The Dividend Tax Cut: Prepare for a Paler Version

Scaled-back alternatives are ricocheting around Washington

President George W. Bush's sweeping plan to eliminate most individual taxes on dividends and capital gains may be dead in the water, sunk by congressional deficit fears and a desire to emphasize immediate stimulus over long-range tax reform. But the White House remains committed to pushing a scaled-down version of the dividend break, insisting it would boost the stock market and the economy.

While it's clear that the President will have to accept some compromise on dividends, he's fighting for the most generous proposal he can get. That's got both lawmakers and economists scrambling for the best way to trim it.

It turns out that paring back Bush's $396 billion dividend tax break is no easy task. Every option has either economic or political liabilities. And no downsized alternative will generate the big growth payoff the White House claimed for its initial plan. As a result, the White House and Congress may be forced to refocus a dividend cut on more achievable goals -- simplifying the tax code and reducing the gap between low-tax capital gains and higher-tax dividends.

Under the original White House plan, once a company paid taxes on earnings, its profits would be tax-free to investors, whether they were paid out as dividends or capital gains. But after Congress agreed to limit any tax cut to between $350 billion and $550 billion, the White House had to retool. One idea, floated by Treasury Secretary John W. Snow: Give investors a 50% dividend tax break in 2003, increasing it gradually to 100% by 2013.

That gets a chilly reception from many economists. Because taxpayers would not see much of the benefit for years, it would provide little immediate stimulus, although it could cost as much as $300 billion. And melding a phased-in investor tax break with the requirement that companies first pay their own taxes on earnings would be a bookkeeping nightmare. "It's not easily dialed up," warns former top Bush chief economist R. Glenn Hubbard. "You're probably better off just doing a 50% exclusion" for dividends and capital gains.

Treasury officials won't say whether Snow also favors the change for capital gains. But taxing dividends and investment profits in the same way has strong support on Capitol Hill. Today, most gains are taxed at 20%, while investors pay up to 38.6% tax on dividends.

House Ways & Means Committee Chairman Bill Thomas (R-Calif.) would fix the problem by taxing most gains and dividends at the same 18% rate. That would cost about $230 billion over 10 years and give wealthy investors a big break. The biggest downside: Taxpayers would still have to fill out an agonizingly complicated Schedule D.

A simpler solution, which has drawn interest from Senate Finance Committee Chairman Charles E. Grassley (R-Iowa), would exclude an equal amount of both dividends and capital gains from tax. The plan would not only smooth out taxes on investment, it would vastly ease paperwork. "To the extent it's possible, having symmetrical treatment for gains and dividends would be beneficial," says Brookings Institution tax economist Peter R. Orszag.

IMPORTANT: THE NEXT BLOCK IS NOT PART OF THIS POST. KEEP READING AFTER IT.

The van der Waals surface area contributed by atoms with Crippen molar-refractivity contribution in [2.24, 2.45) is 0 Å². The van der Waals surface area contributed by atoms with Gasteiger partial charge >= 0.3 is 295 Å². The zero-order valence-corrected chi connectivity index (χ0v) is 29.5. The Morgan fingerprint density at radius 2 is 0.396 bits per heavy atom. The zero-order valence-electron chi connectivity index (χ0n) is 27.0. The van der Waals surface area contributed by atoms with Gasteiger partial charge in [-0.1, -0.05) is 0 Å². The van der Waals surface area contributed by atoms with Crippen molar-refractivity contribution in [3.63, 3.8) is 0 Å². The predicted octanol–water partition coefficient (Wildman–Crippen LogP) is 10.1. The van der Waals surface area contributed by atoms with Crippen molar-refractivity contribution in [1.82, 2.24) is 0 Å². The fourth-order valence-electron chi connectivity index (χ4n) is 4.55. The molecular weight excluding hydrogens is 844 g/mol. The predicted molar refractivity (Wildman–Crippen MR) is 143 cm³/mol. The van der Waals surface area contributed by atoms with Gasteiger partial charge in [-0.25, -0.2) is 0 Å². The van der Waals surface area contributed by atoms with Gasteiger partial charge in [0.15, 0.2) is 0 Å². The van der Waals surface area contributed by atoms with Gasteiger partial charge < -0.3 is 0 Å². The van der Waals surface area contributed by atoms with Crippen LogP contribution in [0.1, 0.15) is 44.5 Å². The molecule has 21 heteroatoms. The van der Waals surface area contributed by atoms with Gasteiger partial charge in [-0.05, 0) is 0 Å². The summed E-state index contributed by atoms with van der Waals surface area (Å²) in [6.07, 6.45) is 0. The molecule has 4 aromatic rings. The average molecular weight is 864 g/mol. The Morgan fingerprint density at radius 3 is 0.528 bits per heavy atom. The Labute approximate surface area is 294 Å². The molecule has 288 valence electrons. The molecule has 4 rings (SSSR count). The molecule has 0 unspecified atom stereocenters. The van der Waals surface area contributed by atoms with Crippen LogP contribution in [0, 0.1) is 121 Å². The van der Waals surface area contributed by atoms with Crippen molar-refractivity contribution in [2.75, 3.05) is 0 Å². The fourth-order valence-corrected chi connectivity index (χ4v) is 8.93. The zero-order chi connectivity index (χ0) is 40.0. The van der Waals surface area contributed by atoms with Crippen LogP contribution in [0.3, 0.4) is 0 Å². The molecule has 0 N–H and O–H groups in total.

But the 50% exclusion for both dividends and capital gains being mulled in Congress would cost up to $270 billion -- on top of the $335 billion in other "economic growth" tax cuts Bush has proposed. Deficit hawks could cut the price by trimming the exclusion to, say, 30%. Since that would cut taxes on dividends but raise them for capital gains, Treasury would lose little or no money. But the slimmed-down version would provide little stimulus and boost capital gains taxes for the wealthiest investors, making it anathema to the White House.

That's why others are getting behind a solution they believe will be easy for taxpayers and less expensive: letting families exempt, say, $1,000 of dividends from taxes each year. Among the backers of such a cap: leading Senate moderate John B. Breaux (D-La.). It would allow roughly 8 million families to avoid both taxes and paperwork on their dividends and reduce the tax bill for millions of others, at a cost of only about $3 billion a year. For symmetry, the first $1,000 in capital gains could be exempted as well. The downside: It would generate no economic stimulus.

Some Democrats like an idea proposed by Urban Institute economist Leonard E. Burman. He would eliminate taxes on both dividends and gains for earnings already taxed to a company, just as the Bush plan would. But gains and dividends on all other earnings would be taxed at ordinary rates of up to 38.6%. The benefit of this approach is that it would tax gains and dividends more equally. The downside: Burman's plan would raise taxes on capital gains, an idea unlikely to generate enthusiasm at the White House.

Lawmakers will almost surely pass some investor tax cut by the end of May. It won't be hard if Congress settles on a $500 billion revenue bill. But fitting it in the $350 billion version will be tougher. One solution: Lawmakers are looking to close some $50 billion in corporate tax loopholes -- a step that would make room for a bigger dividend cut.

The best hope is for a skinnier exclusion for both dividends and gains. It wouldn't provide much stimulus, but it might marginally improve the tax code. And it may help get the government out of the business of subsidizing investment decisions.

By Howard Gleckman in Washington

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